No wonder “H. J.” became a kind of symbol in the Christian Reformed Church, and in Reformed circles generally. He knew the Christian Reformed Church most intimately. All of this first-hand experience in the life of the church contributed much to his becoming known as the “voice” of the Christian Reformed Church through his long tenure as editor of The Banner from 1929 10 1956. Not all readers of the paper appreciated that “voice.” He made enemies in his fearless devotion to the cause of the Christian Reformed Church as he saw that cause. He was never afraid to show his mind on an issue, and his position was always unmistakably clear. His writing was never fuzzy or marked by that delightful vagueness that lets everybody think that the editor is on his side.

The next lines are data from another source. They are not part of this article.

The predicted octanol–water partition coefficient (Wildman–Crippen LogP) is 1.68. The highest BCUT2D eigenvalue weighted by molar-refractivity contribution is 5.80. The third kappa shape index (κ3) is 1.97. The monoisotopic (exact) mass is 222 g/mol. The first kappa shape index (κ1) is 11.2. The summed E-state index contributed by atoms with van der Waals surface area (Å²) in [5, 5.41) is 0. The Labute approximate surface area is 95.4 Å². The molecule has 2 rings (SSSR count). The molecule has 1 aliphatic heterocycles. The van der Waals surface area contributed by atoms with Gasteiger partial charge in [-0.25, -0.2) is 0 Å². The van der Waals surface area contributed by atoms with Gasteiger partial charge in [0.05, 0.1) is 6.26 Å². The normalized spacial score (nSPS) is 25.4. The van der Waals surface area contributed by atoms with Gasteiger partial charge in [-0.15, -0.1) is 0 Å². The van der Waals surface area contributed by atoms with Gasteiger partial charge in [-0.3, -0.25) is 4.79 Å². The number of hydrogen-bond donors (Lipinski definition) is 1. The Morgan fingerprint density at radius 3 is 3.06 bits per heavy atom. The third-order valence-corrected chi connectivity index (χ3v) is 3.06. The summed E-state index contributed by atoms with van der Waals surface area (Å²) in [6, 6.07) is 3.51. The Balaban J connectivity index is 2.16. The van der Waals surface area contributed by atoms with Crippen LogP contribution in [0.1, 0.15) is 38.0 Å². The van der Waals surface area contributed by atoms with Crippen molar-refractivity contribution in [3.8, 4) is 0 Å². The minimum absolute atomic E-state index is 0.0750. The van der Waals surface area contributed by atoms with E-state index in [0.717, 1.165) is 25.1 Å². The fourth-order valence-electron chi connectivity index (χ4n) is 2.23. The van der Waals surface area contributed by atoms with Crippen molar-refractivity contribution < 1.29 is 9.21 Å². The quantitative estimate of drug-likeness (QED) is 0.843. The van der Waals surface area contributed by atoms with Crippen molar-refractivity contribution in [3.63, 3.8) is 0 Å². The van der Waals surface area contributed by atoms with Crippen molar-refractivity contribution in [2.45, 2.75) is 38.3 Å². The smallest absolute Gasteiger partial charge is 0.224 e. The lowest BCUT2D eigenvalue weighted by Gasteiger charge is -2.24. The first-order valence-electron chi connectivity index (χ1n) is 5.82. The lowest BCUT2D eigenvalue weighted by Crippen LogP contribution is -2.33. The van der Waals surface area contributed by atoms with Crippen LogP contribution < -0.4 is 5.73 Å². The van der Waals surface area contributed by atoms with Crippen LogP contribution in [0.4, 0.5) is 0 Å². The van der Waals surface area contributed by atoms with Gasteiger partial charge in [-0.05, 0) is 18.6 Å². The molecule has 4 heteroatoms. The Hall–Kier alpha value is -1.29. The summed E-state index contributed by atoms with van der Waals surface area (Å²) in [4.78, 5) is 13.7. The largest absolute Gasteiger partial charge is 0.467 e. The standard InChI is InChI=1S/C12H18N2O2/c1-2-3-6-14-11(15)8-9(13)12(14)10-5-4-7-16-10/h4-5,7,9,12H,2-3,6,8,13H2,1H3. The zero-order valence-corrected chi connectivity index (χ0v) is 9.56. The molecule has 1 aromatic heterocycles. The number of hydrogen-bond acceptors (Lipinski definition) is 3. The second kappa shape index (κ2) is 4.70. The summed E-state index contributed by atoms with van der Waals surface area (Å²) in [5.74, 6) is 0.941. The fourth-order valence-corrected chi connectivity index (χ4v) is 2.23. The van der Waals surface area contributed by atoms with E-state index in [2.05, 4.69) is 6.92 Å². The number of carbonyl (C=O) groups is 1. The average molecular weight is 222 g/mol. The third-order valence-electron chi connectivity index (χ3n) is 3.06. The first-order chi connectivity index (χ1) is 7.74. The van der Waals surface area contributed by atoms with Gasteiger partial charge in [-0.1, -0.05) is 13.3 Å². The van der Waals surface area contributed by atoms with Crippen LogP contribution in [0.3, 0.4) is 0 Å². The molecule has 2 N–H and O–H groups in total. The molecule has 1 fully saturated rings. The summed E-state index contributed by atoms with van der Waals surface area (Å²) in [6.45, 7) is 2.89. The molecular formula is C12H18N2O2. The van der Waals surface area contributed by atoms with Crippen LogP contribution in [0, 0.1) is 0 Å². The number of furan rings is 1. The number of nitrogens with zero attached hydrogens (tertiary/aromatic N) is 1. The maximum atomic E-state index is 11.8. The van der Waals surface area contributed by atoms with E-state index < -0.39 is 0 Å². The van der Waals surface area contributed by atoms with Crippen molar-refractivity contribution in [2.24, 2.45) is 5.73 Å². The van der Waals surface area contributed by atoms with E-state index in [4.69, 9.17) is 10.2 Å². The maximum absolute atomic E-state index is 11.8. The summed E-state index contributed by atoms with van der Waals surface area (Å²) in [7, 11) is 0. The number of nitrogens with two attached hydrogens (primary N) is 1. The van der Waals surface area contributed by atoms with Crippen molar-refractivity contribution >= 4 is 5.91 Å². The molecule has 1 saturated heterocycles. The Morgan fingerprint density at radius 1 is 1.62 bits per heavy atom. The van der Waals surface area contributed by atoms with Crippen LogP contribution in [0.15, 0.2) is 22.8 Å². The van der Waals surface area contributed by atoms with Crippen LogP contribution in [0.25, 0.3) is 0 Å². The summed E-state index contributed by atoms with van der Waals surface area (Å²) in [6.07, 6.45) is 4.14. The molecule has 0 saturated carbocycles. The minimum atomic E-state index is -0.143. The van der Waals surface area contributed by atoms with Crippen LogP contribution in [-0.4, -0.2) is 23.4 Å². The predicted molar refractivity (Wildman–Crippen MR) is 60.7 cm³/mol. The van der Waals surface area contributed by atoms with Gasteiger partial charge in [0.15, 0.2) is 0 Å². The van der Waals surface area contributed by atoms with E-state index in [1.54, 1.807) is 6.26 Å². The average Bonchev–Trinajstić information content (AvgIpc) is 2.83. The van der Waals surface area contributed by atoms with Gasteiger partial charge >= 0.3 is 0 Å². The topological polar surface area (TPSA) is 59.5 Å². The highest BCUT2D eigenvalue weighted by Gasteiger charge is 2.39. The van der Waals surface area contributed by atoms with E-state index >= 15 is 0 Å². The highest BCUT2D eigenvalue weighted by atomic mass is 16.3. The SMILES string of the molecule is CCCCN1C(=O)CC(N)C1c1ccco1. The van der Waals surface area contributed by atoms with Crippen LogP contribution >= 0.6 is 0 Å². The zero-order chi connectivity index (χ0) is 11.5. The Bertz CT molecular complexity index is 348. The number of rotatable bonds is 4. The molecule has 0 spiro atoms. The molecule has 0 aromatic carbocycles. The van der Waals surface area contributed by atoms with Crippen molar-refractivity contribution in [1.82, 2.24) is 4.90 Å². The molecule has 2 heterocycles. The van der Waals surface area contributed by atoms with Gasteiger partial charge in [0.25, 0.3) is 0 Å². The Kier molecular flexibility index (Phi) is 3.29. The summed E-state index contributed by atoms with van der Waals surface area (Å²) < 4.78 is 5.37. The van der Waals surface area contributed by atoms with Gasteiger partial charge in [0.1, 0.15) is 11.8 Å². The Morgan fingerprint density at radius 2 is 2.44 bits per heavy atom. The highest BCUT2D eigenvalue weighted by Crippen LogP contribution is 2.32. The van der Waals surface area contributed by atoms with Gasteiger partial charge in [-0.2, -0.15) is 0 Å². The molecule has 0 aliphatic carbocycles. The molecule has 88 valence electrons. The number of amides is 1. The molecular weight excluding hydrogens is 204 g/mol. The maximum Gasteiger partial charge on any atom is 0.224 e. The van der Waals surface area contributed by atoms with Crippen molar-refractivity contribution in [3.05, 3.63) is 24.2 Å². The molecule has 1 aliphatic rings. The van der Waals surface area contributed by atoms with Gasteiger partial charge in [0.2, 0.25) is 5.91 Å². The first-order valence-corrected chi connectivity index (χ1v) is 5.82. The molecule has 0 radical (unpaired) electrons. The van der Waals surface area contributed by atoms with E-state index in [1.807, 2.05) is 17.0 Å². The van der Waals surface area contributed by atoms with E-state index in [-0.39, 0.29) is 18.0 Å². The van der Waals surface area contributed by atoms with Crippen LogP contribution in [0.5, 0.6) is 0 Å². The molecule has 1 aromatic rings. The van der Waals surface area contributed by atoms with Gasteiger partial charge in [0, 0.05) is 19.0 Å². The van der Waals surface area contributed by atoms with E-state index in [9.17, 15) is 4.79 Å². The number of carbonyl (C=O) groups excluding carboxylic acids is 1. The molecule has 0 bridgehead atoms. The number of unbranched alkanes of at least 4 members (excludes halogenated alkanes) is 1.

These qualities endeared him to the hearts of his co-laborers on TORCH AND TRUMPET. But there was something else that was greatly appreciated. The members of the Editorial Committee of this magazine have not always been and are not now at aLI times of one mind on every issue. Not all members of the committee have always seen eye-to-eye with “B . J.” on every issue. These areas of difference have generally been on relatively minor matters. But the Managing Editor proved himself congenial and courteous at all times. He was not stubborn or overbearingly insistent on having his own way. He recognized what the members of the Reformed Fellowship always try to keep in sharp focus, namely, that we are a fellowship of people from several denominations dedicated to the exposition and propagation of the Reformed faith in its historic, creedal expression. To this larger cause “H.J.” bent his dedicated energy these past six years, both in his editorial capacity and in the workings of the Reformed Fellowship. For his contributions to this larger cause the members of the Fellowship will always be grateful, and the loss of his valued services will be keenly felt.